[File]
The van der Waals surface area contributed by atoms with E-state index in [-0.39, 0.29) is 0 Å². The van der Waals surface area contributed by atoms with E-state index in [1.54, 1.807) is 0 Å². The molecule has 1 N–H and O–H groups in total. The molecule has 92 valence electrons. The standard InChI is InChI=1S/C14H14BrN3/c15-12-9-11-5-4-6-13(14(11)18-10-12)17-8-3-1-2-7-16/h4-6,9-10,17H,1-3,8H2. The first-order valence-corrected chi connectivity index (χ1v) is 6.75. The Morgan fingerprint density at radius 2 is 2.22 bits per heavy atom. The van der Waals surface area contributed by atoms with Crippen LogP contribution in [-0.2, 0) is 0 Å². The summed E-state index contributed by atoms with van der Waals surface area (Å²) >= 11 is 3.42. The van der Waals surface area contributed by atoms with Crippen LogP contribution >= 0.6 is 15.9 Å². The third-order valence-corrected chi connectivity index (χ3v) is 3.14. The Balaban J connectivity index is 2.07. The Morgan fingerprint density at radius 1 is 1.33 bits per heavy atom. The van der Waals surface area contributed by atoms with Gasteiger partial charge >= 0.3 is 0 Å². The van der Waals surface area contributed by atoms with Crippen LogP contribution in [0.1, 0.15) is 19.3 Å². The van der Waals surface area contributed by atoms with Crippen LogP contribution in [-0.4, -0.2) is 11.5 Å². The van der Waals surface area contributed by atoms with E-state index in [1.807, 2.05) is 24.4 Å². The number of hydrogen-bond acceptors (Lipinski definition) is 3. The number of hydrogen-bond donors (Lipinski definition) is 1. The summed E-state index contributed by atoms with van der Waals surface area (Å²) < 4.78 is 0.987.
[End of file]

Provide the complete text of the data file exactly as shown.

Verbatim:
The van der Waals surface area contributed by atoms with E-state index in [-0.39, 0.29) is 0 Å². The van der Waals surface area contributed by atoms with E-state index in [1.54, 1.807) is 0 Å². The molecule has 1 N–H and O–H groups in total. The molecule has 92 valence electrons. The standard InChI is InChI=1S/C14H14BrN3/c15-12-9-11-5-4-6-13(14(11)18-10-12)17-8-3-1-2-7-16/h4-6,9-10,17H,1-3,8H2. The first-order valence-corrected chi connectivity index (χ1v) is 6.75. The Morgan fingerprint density at radius 2 is 2.22 bits per heavy atom. The van der Waals surface area contributed by atoms with Crippen LogP contribution in [-0.2, 0) is 0 Å². The summed E-state index contributed by atoms with van der Waals surface area (Å²) >= 11 is 3.42. The van der Waals surface area contributed by atoms with Crippen LogP contribution >= 0.6 is 15.9 Å². The third-order valence-corrected chi connectivity index (χ3v) is 3.14. The Balaban J connectivity index is 2.07. The Morgan fingerprint density at radius 1 is 1.33 bits per heavy atom. The van der Waals surface area contributed by atoms with Gasteiger partial charge >= 0.3 is 0 Å². The van der Waals surface area contributed by atoms with Crippen LogP contribution in [0.1, 0.15) is 19.3 Å². The van der Waals surface area contributed by atoms with Crippen LogP contribution in [-0.4, -0.2) is 11.5 Å². The van der Waals surface area contributed by atoms with E-state index in [1.807, 2.05) is 24.4 Å². The number of hydrogen-bond acceptors (Lipinski definition) is 3. The number of hydrogen-bond donors (Lipinski definition) is 1. The summed E-state index contributed by atoms with van der Waals surface area (Å²) < 4.78 is 0.987.